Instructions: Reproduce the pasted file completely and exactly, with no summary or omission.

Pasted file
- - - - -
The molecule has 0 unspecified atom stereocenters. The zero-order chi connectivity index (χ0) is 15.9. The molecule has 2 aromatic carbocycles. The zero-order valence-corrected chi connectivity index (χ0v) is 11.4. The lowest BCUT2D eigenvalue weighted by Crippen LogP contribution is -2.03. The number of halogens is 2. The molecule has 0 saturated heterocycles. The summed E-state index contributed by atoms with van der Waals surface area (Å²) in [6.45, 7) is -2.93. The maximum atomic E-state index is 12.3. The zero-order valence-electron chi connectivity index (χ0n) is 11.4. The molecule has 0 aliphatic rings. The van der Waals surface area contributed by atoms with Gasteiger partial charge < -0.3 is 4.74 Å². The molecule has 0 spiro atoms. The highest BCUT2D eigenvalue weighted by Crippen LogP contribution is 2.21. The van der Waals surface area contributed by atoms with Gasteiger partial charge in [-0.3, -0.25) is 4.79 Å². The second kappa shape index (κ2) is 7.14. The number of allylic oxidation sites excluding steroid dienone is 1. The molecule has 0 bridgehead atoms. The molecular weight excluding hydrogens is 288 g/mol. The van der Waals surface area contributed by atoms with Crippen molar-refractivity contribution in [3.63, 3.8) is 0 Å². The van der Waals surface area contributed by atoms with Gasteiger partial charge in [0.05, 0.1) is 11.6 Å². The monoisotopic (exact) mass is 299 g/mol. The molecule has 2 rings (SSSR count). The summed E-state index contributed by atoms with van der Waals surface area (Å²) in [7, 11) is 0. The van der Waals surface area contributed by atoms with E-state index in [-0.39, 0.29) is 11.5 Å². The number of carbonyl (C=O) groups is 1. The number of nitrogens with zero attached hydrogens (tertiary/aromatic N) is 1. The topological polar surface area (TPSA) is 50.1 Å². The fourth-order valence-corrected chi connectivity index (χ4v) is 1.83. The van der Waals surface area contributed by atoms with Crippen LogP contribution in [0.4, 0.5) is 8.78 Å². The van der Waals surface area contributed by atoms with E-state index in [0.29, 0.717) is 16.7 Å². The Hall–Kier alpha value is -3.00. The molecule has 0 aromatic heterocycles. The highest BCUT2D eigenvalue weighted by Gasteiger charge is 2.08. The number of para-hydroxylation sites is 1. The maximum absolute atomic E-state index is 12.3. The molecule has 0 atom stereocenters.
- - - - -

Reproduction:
The molecule has 0 unspecified atom stereocenters. The zero-order chi connectivity index (χ0) is 15.9. The molecule has 2 aromatic carbocycles. The zero-order valence-corrected chi connectivity index (χ0v) is 11.4. The lowest BCUT2D eigenvalue weighted by Crippen LogP contribution is -2.03. The number of halogens is 2. The molecule has 0 saturated heterocycles. The summed E-state index contributed by atoms with van der Waals surface area (Å²) in [6.45, 7) is -2.93. The maximum atomic E-state index is 12.3. The zero-order valence-electron chi connectivity index (χ0n) is 11.4. The molecule has 0 aliphatic rings. The van der Waals surface area contributed by atoms with Gasteiger partial charge < -0.3 is 4.74 Å². The molecule has 0 spiro atoms. The highest BCUT2D eigenvalue weighted by Crippen LogP contribution is 2.21. The van der Waals surface area contributed by atoms with Gasteiger partial charge in [-0.3, -0.25) is 4.79 Å². The second kappa shape index (κ2) is 7.14. The number of allylic oxidation sites excluding steroid dienone is 1. The molecule has 0 bridgehead atoms. The molecular weight excluding hydrogens is 288 g/mol. The van der Waals surface area contributed by atoms with Crippen molar-refractivity contribution in [3.63, 3.8) is 0 Å². The van der Waals surface area contributed by atoms with Gasteiger partial charge in [0.05, 0.1) is 11.6 Å². The monoisotopic (exact) mass is 299 g/mol. The molecule has 2 rings (SSSR count). The summed E-state index contributed by atoms with van der Waals surface area (Å²) in [7, 11) is 0. The van der Waals surface area contributed by atoms with E-state index in [-0.39, 0.29) is 11.5 Å². The number of carbonyl (C=O) groups is 1. The number of nitrogens with zero attached hydrogens (tertiary/aromatic N) is 1. The topological polar surface area (TPSA) is 50.1 Å². The fourth-order valence-corrected chi connectivity index (χ4v) is 1.83. The van der Waals surface area contributed by atoms with Crippen LogP contribution in [0.4, 0.5) is 8.78 Å². The van der Waals surface area contributed by atoms with E-state index in [0.29, 0.717) is 16.7 Å². The Hall–Kier alpha value is -3.00. The molecule has 0 aromatic heterocycles. The highest BCUT2D eigenvalue weighted by Gasteiger charge is 2.08. The number of para-hydroxylation sites is 1. The maximum absolute atomic E-state index is 12.3. The molecule has 0 atom stereocenters.